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WEALTH STRATEGIES

How to reduce your risk from low-basis stock

Do you own hundreds or thousands of shares in a single company that have appreciated since you acquired them? This might seem like a great position to be in—and of course, it is. This article examines some of the options that can lower your risk while doing the most good with your gains, whether that means giving to a worthy cause, keeping the money in the family, or both.

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  Jennifer Headshot

Jennifer Proper, JD

Managing Director, Wealth Strategies

May 17, 2023

Do you own hundreds or thousands of shares in a single company that have appreciated since you acquired them? This might seem like a great position to be in—and of course, it is.

Holding a concentrated position in low-basis stock also poses several challenges related to investment risk and taxes. Here are some of your options for lowering your risk while doing the most good with your gains, whether that means giving to a worthy cause, keeping the money in the family, or both.

Give it Directly to Your Favorite Charity

How it works: Donate your low-basis stock to charity (without selling it first).

Pros: Gifting low-basis stock to charity removes it from your taxable balance sheet while allowing you to accomplish a gifting objective or fulfill a charitable pledge. You’ll get a tax deduction for your donation, and the charity will be able to sell the stock without incurring a tax bill.

Cons: If you were earning dividend income from the stock, you’ll lose that source of revenue.

Set Up a Charitable Trust

How it works: Give the stock directly to a charitable trust, a type of irrevocable trust. With a charitable lead trust, you select one or more charities to receive income for a number of years. Whatever is left at the end of the trust term goes to you, your family, or another noncharitable beneficiary.

With a charitable remainder trust, the beneficiary receives an annuity-type benefit for a number of years, and a charity gets the remaining assets.

Pros: A charitable trust allows you to preserve some of the wealth from your low-basis stock for yourself and your family while accomplishing a gifting objective. You may reduce your income tax or estate tax liability as well.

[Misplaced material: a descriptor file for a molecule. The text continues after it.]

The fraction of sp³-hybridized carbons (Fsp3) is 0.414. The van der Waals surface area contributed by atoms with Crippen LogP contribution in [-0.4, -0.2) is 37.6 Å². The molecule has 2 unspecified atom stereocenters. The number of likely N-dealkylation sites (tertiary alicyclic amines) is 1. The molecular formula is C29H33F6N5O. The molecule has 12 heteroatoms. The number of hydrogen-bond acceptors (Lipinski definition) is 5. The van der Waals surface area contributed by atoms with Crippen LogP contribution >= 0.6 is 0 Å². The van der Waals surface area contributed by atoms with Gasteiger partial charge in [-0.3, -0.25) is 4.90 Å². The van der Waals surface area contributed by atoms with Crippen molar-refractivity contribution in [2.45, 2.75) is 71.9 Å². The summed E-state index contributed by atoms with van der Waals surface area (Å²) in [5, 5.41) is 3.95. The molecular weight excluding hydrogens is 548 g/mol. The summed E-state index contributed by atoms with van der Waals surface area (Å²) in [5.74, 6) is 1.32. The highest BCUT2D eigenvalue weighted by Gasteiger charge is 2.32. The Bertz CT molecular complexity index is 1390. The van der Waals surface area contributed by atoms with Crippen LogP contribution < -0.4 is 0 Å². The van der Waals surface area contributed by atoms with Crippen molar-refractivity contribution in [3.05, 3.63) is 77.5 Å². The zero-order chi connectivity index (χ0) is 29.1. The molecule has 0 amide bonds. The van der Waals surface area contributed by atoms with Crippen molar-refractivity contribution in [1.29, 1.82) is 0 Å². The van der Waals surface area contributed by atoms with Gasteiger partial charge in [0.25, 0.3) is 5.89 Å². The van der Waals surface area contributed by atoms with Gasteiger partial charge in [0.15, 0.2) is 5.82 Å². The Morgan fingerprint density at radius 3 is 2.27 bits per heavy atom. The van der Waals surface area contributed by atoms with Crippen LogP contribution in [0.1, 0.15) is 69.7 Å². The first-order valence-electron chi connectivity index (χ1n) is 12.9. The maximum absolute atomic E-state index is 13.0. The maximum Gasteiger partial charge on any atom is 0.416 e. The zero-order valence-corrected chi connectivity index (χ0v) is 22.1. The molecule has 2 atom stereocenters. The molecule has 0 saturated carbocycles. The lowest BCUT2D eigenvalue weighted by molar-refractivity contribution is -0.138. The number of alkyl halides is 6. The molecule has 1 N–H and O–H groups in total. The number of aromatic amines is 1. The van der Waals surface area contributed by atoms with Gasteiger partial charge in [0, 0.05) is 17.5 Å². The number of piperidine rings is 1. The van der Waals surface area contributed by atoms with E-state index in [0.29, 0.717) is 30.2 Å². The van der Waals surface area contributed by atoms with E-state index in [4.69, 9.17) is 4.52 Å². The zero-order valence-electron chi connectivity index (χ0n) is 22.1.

Cons: Trusts can be complicated and expensive to set up and administer.

Put It In a Donor-Advised Fund

How it works: Gift your low-basis stock to a donor-advised fund (DAF). (You can also direct charitable trust assets to a DAF.)

Pros: Contributing to a DAF is simple. A DAF allows you to choose multiple charities to benefit from your gift. It also lets you postpone deciding which charities to give to if you need time to do some research.

Cons: Again, if you were earning dividend income from the stock, you’ll lose that source of revenue.

Sell It Now

How it works: Sell all your low-basis stock immediately.

Pros: Selling your stock is easy and increases your liquidity. It locks in your gains and eliminates your risk of losing wealth if the stock’s value declines.

Cons: You’ll realize a big gain in your taxable estate in a single year. Assuming you’ve held the stock longer than one year, you’ll owe federal capital gains tax at rates of 15% or 20% depending on your taxable income. You’ll also likely owe a 3.8% net investment income tax. Most states tax capital gains, too.

Gift It To a Family Member In a Lower Tax Bracket

How it works: Gift your low-basis stock, without selling it first, to a relative with far less income than you.

Pros: Gifting your stock to a relative keeps the wealth in your family. Your gift can help the next generation—or, if you’re newly wealthy, the older generation.

Cons: This strategy may not be helpful if you’re not the first generation to hold wealth in your family. If your relatives are receiving family business or trust income, they may be subject to the same tax rates you are.

Hold It Until You Die

How it works: Do nothing and leave your low-basis stock to your heirs.

Pros: You’ll continue to receive dividends, and you’ll leave something for your heirs. They’ll benefit from a tax provision called stepped-up basis.

A step-up in basis means that if each share is worth $1,000 on the day you die, whatever profit or loss your heirs see from selling the stock will be calculated from $1,000—not its value when you acquired it (presumably much lower than $1,000). In other words, they won’t have the capital gains tax bill you would if you sold your low-basis stock tomorrow.

Cons: The stock’s value could drop between now and then. Plus, this option doesn’t eliminate your investment risk, only your tax risk—and that’s only if the law doesn’t change. Congress could one day eliminate the stepped-up basis provision, as President Biden proposed in 2021.

Swap Asset From a Grantor Trust

How it works: If you hold low-basis stock in an irrevocable trust set up as a grantor trust, it won’t get a step-up in basis when you die. That’s because you don’t own the stock, the trust does.

However, you can swap assets in a grantor trust. Take the low-basis stock out of the trust and put it back in your name and replace it by giving higher-basis assets with the same market value to the trust.

Pros: This strategy can spare heirs potential capital gain taxes when the grantor passes away and receives a step-up in basis on the assets.

Cons: This strategy may be less useful for someone in good health.

Final Thoughts

At Pitcairn, our first choice for clients with a large position in a low-basis stock is to evaluate a client’s charitable goals. However, we recognize that individual circumstances warrant customized solutions. When you’re ready, we’re here to help you explore ways to reduce your tax and investment risks.

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